Jailers sued again



Colton Wilson doesn't like to talk about the time he spent in prison. Too much of it was spent in "the hole," as inmates call it, alone in a cell for 22-hour stretches. Even among the general prison population, he says, "it was like a war zone."

Wilson, 23, alleges in a lawsuit served to the Montana Department of Corrections this week that he should never have been sent to prison at all. In 2005, doctors diagnosed Wilson with bipolar and attention deficit hyperactivity disorders. Between 2005 and 2007, court records indicate that erratic and fearful behavior prompted Wilson's family to hospitalize him repeatedly.

In 2007, Wilson, then 16, stabbed a man in the neck. In exchange for pleading guilty to the crime, Wilson received a deferred sentence, contingent upon his completion of a 90-day DOC boot camp.

Prior to Wilson's arrival at the Treasure State Correctional Training Center boot camp, he says doctors finally found a pharmaceutical combination that helped control his irrational behavior. The problem, as the lawsuit alleges, is guards did not provide Wilson with any of his medications for days after his arrival.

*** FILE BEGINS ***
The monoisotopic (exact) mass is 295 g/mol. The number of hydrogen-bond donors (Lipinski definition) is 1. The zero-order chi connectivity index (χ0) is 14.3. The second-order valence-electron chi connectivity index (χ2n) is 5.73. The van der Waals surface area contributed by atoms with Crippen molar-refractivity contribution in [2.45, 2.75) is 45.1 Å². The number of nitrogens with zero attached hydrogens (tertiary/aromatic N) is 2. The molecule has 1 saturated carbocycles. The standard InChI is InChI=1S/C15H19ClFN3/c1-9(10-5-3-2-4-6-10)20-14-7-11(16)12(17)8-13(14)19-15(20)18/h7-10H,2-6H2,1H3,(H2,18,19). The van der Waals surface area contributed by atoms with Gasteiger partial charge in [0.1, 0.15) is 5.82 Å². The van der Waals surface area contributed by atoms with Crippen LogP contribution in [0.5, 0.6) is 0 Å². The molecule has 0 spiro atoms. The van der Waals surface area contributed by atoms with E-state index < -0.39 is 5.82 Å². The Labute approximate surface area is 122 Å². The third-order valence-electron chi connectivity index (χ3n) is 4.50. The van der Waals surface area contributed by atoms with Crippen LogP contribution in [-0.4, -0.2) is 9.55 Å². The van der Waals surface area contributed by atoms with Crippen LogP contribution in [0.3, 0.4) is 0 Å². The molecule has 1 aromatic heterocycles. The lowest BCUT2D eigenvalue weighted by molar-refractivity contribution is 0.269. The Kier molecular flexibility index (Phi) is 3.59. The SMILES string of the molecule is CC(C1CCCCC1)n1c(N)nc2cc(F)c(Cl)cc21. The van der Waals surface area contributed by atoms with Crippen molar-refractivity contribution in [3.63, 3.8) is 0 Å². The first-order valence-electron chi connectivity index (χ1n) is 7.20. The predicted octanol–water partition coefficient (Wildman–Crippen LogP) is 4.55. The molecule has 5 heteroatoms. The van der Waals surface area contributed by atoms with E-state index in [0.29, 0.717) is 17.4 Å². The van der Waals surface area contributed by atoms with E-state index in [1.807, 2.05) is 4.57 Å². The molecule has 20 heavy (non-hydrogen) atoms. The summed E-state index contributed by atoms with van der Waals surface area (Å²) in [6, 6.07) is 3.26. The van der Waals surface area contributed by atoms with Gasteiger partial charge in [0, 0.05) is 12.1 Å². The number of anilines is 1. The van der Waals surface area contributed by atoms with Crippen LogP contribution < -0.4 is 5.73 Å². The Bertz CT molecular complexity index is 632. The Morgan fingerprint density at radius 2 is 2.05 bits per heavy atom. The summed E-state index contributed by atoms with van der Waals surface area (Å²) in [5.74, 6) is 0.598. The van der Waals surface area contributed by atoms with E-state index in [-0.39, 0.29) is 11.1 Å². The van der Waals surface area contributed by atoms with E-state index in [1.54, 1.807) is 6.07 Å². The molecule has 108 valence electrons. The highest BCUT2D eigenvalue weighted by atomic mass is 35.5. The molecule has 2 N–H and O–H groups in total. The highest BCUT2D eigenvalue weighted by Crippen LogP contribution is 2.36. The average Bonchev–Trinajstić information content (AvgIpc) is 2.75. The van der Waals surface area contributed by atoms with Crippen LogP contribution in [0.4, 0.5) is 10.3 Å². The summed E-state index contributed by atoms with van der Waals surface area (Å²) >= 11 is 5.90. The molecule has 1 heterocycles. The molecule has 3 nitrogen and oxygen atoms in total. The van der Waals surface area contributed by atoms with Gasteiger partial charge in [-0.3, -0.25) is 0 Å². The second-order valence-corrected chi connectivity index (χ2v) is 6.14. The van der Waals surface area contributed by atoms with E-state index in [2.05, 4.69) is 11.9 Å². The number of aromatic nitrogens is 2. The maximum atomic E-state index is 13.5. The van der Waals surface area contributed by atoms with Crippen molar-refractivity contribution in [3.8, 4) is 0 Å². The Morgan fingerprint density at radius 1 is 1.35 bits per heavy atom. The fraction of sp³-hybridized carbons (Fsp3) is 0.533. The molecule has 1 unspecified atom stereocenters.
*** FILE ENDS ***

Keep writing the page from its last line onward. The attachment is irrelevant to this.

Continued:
"(It was) nothing short of a mental catastrophe disaster within my head," he says.

Wilson's worsening behavior prompted the boot camp to terminate him. He was then sent to prison to serve out a five-year term. According to the lawsuit, given Wilson's "longstanding mental disorders," Treasure State's actions "constituted gross medical dereliction (and) reckless disregard for the well-being of the Plaintiff ..."

Wilson seeks damages and says he wants the DOC to change how it treats mentally ill inmates. "You can't get away with doing this to people," he says.

Wilson's story is strikingly similar to that of several others collected by Disability Rights Montana during a year-long investigation into the state's prison system. According to the investigatory findings released last month, DOC engages in "a pattern of deliberately withholding medication from prisoners with mental illness," and refuses to diagnose prisoners as suffering from mental illness "despite clear evidence."

If jailers don't remedy what Disability Rights alleges are widespread constitutional violations, it is threatening to file suit to compel the DOC to fulfill legal mandates against employing cruel and unusual punishment.

As for Wilson, he was discharged from prison in June. He's relieved to be out of jail, back on his medications and looking for work. "I made it," he says.

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